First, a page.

Published on April 4th, 2019 | by Dana Folkard



Summary: Barbarians, Martians, Kung-Fu, magic, 70s disco. This story has it all!


An absolute hoot!

Bronze Age Boogie is the new genre-mashing, swords and sorcery, Kung-Fu, sci-fi adventure epic from AHOY Comics. Written by Stuart Moore with art by Alberto Ponticello and Giulia Brusco, this jam-packed comic also features an assortment of AHOY extra text stories, comics and various other goodies in the back.

The story begins in New York 1975 A.D then quickly jumps back to barbarian wilds of 1975 B.C. The basic plot bounces back and forth from these two time zones, where we get to meet a variety of interesting and somewhat curious assortment of characters. The main character is Brita Constantina, a young barbarian princess who is loyally following her father into battle against necromancers, who use their powers to create an army of the undead. Their army is made up of humans, dinosaurs, elephants, orc-like creatures and giant apes, all at various stages of decomposition. Wonderful! These dark wizards are trying to keep the barbarians out of a mysterious region called the Taboo Zone, a place of ancient power surrounded by a powerful magic barrier. Unfortunately, the barbarian army is overwhelmed by the undead, forcing the king to retreat back to his camp.

Once back in her tent, Brita reflects on the battle and the appearance of a strange disembodied voice that began talking to her inside her head. It sounds like a lot of rhyming nonsense, but the voice concerns her as these cryptic ramblings could point to something much more sinister. Things from this point onward progressively get more complicated, with the arrival if a coke addicted talking ape, a Martian invasion, a disco ball and a 1970s platform wearing go-go dancer.

OK, I’m just going to say that there is a LOT going on in this first issue, with various timelines, characters, plot devices and developments cropping up. Seriously, this story is filled with everything you ever loved about 70s comics, from monsters, aliens, martial arts and swords and sorcery. It’s an absolute melting pot of genres, all coming together to form a completely wild and whacky story unlike anything I’ve read before. It’s a hoot and a lot of fun to read, and the light-hearted and funny dialogue and banter between characters makes it very enjoyable. I’m looking forward to what future issues have in store for us.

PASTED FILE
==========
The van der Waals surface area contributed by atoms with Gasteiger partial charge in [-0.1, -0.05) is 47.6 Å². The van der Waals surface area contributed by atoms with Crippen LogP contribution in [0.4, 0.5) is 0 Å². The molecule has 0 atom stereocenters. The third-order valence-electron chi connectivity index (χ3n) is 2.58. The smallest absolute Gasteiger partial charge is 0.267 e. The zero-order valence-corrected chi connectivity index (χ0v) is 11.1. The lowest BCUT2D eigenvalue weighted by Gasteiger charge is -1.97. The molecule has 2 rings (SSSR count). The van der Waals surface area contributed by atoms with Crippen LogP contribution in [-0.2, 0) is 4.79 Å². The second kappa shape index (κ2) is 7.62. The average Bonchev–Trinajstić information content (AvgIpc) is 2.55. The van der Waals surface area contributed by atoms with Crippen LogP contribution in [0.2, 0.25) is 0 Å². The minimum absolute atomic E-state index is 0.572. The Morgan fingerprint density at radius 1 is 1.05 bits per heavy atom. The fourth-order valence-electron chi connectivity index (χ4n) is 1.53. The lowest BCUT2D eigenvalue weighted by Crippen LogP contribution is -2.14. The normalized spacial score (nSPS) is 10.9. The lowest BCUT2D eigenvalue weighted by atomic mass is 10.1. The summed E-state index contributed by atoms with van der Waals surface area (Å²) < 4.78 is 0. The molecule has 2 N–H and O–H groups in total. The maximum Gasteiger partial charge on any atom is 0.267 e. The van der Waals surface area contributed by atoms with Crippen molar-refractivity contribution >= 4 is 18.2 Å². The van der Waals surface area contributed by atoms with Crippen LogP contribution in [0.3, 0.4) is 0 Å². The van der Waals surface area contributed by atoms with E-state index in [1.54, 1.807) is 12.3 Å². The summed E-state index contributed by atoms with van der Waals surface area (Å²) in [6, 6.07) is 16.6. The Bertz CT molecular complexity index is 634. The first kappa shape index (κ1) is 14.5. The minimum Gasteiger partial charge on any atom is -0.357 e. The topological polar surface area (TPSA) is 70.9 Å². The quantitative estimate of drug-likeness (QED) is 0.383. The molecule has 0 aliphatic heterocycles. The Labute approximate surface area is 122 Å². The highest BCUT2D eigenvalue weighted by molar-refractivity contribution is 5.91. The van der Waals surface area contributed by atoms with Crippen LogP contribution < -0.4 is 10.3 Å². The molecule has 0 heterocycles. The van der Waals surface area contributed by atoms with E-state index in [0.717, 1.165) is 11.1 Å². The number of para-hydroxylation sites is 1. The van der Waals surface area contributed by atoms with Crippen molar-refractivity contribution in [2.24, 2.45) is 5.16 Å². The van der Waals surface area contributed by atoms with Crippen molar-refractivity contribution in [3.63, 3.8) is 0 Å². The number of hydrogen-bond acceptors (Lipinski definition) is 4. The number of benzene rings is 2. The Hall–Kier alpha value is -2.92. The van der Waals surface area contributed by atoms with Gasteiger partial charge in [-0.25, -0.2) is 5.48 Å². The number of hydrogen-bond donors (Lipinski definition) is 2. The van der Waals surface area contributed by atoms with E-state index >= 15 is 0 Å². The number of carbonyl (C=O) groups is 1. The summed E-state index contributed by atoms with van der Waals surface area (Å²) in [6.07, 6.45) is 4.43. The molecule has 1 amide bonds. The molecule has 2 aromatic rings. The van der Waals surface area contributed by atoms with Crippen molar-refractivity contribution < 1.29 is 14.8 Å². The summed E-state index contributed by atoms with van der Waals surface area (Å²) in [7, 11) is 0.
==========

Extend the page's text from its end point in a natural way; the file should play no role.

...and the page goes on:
Whilst this first issue is jam-packed, it is no way overwhelming or difficult to read, and I commend Stuart Moore for cleverly crafting something as immense and vast as this with such a punchy and well-rounded introduction. In fact, the entire first issue flows rather effortlessly and with a sense of ease considering the large amalgamation of genres. I often see writers trying to cram countless ideas, developments and characters in a single issue, which often results in complicated and messy storytelling. So, for me personally, it’s always refreshing to come across a story that has a lot to tell but decides to holds back a little, only showing small glimpses of what’s to come instead of trying to cram it all in one issue.

I should also mention that being an AHOY Comic, there are a bunch of extra goodies at the end of the issue, which includes a letter from Stuart Moore, a short comic about the first bear in space, hilarious animal incident reports about two giant menacing squirrels and The Evil Animal Alliance and a short piece on how to beat writers block. These extras, which make each comic feel like a comic magazine is one of the reasons why I love AHOY so much.

The art is by Alberto Ponticelli, who does a great job at capturing the vast scale and enormity of the story. Ponticelli certainly flexes his artistic muscle, giving us epic battles with axe-wielding barbarians, armies of the undead and dark magic wizards. Not only that, but we also get to see the 70s disco era, with flares, giant afros alongside Martians, spacecrafts and chimps. Just from my brief description, there is a lot to look at. I also really enjoyed the exaggerated expressions on the characters faces, finding them to be highly expressive and nuanced in their own unique and particular way. The colouring by Giulia Brusco works really well alongside Ponticelli’s art, helping to reinforce the tonal shifts in the story, especially during some of the more intense scenes.

Overall, I thought that this was a strong first issue. The concept, characters and plot is original, funny and bold. Seriously, check this one out.

I’m giving this issue 4.8 out of 5 stars!

CREATIVE TEAM: Stuart Moore, Alberto Ponticelli, Giulia Brusco Tyrone Finch, Shawn Crystal, Mauricet, Darick Robertson, Bryce Ingham and Kek-w
PUBLICATION DATE: April 03, 2018
REVIEWER: Dana Folkard


About the Author'

An absolute nerd with a passion for all things sci-fi! Lover of comics, coffee and Geralt of Rivia. Mother of Dragons!

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